In­vest­ing in your fu­ture

Herald Sun - Property - - NEWS - PETER FARAGO

THE rules around the cost of own­ing an in­vest­ment prop­erty will po­ten­tially change as MPs mull over the fu­ture of neg­a­tive gear­ing.

But not all in­vestors are plugged into the fi­nan­cial life­line of neg­a­tive gear­ing, where losses made on a rental prop­erty can be claimed back through their tax re­turns.

There are two schools of thought re­gard­ing prop­erty in­vest­ment strate­gies — wealth cre­ation through cap­i­tal growth or cash flow through rental in­come. How do buy­ers ap­proach buy­ing their next in­vest­ment prop­erty?

WBP Prop­erty’s Gre­ville Pabst said buy­ers should fo­cus wholly on buy­ing qual­ity, well­lo­cated prop­erty with a proven cap­i­tal growth per­for­mance, if they can af­ford it.

“The most im­por­tant thing for in­vestors when buy­ing is to make a prop­erty de­ci­sion, not a tax­a­tion de­ci­sion,” Mr Pabst said. “Se­lect a good prop­erty and hold it for a long time.”

Mr Pabst said fea­tures that made a prop­erty a good in­vest­ment in­cluded the sub­urb, street po­si­tion, home’s ori­en­ta­tion and floor­plan.

“You get wealth from your prop­erty in your se­lec­tion. By choos­ing a good as­set that has all the fun­da­men­tals, we know that drives value,” he said.

How­ever, a con­se­quence of high cap­i­tal growth is that it usu­ally is more ex­pen­sive and re­turns a lower rental yield.

Mr Pabst said the risk-re­turn was higher for prop­er­ties with bet­ter rental yields be­cause their lower cap­i­tal growth po­ten­tial could turn around to bite them if the mar­ket soured.

But he said this strat­egy of­ten suited in­vestors seek­ing ad­di­tional in­come streams, par­tic­u­larly re­tirees.

Buy­ers ad­vo­cate Cate Bakos said rather than re­ly­ing on neg­a­tive gear­ing, buy­ers could en­gi­neer an in­vest­ment strat­egy so the prop­erty they bought was cash­flow neu­tral, (that is, it pays for it­self ) and got some cap­i­tal growth.

Vic­to­ria’s ma­jor re­gional cen­tres like Geelong, Bal­larat and Bendigo were good buys, with prop­er­ties de­liv­er­ing bet­ter than 5 per cent rental re­turns and at­tract­ing strong de­mand from pro­fes­sion­als will­ing to make the com­mute.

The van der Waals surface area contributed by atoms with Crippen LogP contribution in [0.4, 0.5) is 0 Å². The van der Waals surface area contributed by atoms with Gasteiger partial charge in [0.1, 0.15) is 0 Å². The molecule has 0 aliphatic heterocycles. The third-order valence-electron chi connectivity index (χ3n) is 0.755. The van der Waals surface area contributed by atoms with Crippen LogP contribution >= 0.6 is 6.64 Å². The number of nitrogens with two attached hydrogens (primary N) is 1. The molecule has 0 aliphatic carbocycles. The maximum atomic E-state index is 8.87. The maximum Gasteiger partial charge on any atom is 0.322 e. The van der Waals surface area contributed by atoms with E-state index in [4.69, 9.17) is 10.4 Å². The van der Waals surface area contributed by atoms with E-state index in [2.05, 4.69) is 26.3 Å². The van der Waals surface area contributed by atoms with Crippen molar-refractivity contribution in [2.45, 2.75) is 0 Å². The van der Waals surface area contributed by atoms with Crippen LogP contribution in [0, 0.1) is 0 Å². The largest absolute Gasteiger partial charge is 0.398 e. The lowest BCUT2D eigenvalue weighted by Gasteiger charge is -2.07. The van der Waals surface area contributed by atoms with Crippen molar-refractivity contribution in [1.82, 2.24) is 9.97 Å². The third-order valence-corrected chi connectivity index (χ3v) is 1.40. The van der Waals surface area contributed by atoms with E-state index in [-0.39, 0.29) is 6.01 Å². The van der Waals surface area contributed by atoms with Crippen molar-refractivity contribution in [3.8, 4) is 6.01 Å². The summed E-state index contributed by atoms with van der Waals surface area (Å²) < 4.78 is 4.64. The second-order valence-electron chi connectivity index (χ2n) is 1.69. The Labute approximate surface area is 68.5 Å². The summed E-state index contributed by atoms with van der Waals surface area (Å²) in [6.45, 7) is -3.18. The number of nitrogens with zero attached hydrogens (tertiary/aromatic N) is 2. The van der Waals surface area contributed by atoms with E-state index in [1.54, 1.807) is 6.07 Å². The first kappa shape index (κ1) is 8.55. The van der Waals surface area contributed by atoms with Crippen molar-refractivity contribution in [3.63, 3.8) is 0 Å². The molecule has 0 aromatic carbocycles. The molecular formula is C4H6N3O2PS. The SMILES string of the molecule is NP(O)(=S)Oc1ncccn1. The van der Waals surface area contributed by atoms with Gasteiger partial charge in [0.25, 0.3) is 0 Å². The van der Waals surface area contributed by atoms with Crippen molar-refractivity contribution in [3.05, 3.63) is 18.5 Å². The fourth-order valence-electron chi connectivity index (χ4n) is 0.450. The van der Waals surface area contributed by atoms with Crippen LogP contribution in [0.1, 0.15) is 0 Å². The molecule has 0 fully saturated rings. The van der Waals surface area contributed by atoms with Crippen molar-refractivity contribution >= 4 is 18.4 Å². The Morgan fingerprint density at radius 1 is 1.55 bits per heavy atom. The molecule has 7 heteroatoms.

But buy­ers needed to find homes with low main­te­nance costs and out­go­ings that would at­tract qual­ity, long-term ten­ants, she said.

Ms Bakos said town­houses pro­vided the best op­por­tu­ni­ties for cash­flow sen­si­tive in­vestors.

“If we go to Bal­larat and tar­get un­der $330,000, which will still get you a qual­ity three or four-bed­room house in a good area, you will be in an area where you get peo­ple who are happy to rent there and re­ally tight va­cancy rates,” she said.

“You will be in a cash­flow neu­tral (po­si­tion) or at worst it might cost the in­vestor $200 or $300 a month, if you don’t count tax ben­e­fits.”

Ms Bakos said it was more dif­fi­cult to en­gi­neer the same strat­egy in Mel­bourne, and avoid neg­a­tive gear­ing, with­out tar­get­ing prop­erty types that re­quired com­mer­cial fi­nance ar­range­ments, like stu­dent apart­ments.

“You’ve got to go for some­thing that is not a house,” she ad­vised. “It might need to be a re­ally high yield­ing town­house that is in­ter­nally re­ally ap­peal­ing and not on a very large al­lot­ment.

“You can re­duce your price point, tak­ing into ac­count a smaller land com­po­nent, but hav­ing a big­ger liv­ing area, in­ter­nally, you can drive up your rental re­turn that way.”

CoreLogic head of re­search Cameron Kusher said Mel­bourne’s outer sub­urbs pro­vided the best chance to avoid neg­a­tive gear­ing, of­fer­ing the top com­bined rental re­turn and value growth for houses.

“House yields in in­ner-city lo­ca­tions are typ­i­cally low. which is high­lighted by Mel­bourne hav­ing the na­tion’s low­est cap­i­tal city rental yields,” he said. “For units there are a hand­ful of in­ner city sub­urbs but again it is largely outer, more af­ford­able sub­urbs that make-up the list due to much higher rental re­turns.’’

Har­courts Car­rum Downs agent Elle Con­nolly said in­vestors fo­cused on outer sub­urbs be­cause they were af­ford­able and de­mand from ten­ants was high.

“You can rent a three or fourbed­room prop­erty on a big block and you are near shops, schools and pub­lic trans­port and you’re not so far out as Pak­en­ham and Cran­bourne,” Ms Con­nolly said. “From an in­vestor point of view, they can buy quite cheaply and the rent is quite good, so it is at­trac­tive to put their money here.”

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